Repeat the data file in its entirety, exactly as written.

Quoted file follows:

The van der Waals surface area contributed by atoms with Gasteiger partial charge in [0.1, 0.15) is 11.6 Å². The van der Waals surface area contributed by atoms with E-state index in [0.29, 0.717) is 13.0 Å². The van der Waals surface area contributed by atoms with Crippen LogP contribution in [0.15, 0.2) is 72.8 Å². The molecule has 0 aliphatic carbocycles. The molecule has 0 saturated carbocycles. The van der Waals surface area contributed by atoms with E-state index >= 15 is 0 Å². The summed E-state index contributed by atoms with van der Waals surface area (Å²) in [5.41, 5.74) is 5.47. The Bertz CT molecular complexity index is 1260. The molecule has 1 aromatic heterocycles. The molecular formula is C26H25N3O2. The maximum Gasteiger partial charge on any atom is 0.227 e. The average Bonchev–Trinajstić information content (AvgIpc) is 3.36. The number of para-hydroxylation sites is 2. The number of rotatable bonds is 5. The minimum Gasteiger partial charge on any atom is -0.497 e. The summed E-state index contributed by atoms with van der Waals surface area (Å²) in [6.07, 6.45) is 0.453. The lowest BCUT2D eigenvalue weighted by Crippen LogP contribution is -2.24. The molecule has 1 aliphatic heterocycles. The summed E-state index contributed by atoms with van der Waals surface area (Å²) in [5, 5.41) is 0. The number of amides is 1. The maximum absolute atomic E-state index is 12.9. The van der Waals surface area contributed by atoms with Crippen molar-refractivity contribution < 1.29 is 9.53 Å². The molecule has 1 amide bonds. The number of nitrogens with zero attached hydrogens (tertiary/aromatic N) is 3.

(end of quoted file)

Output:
The van der Waals surface area contributed by atoms with Gasteiger partial charge in [0.1, 0.15) is 11.6 Å². The van der Waals surface area contributed by atoms with E-state index in [0.29, 0.717) is 13.0 Å². The van der Waals surface area contributed by atoms with Crippen LogP contribution in [0.15, 0.2) is 72.8 Å². The molecule has 0 aliphatic carbocycles. The molecule has 0 saturated carbocycles. The van der Waals surface area contributed by atoms with E-state index >= 15 is 0 Å². The summed E-state index contributed by atoms with van der Waals surface area (Å²) in [5.41, 5.74) is 5.47. The Bertz CT molecular complexity index is 1260. The molecule has 1 aromatic heterocycles. The molecular formula is C26H25N3O2. The maximum Gasteiger partial charge on any atom is 0.227 e. The average Bonchev–Trinajstić information content (AvgIpc) is 3.36. The number of para-hydroxylation sites is 2. The number of rotatable bonds is 5. The minimum Gasteiger partial charge on any atom is -0.497 e. The summed E-state index contributed by atoms with van der Waals surface area (Å²) in [6.07, 6.45) is 0.453. The lowest BCUT2D eigenvalue weighted by Crippen LogP contribution is -2.24. The molecule has 1 aliphatic heterocycles. The summed E-state index contributed by atoms with van der Waals surface area (Å²) in [5, 5.41) is 0. The number of amides is 1. The maximum absolute atomic E-state index is 12.9. The van der Waals surface area contributed by atoms with Crippen molar-refractivity contribution < 1.29 is 9.53 Å². The molecule has 1 amide bonds. The number of nitrogens with zero attached hydrogens (tertiary/aromatic N) is 3.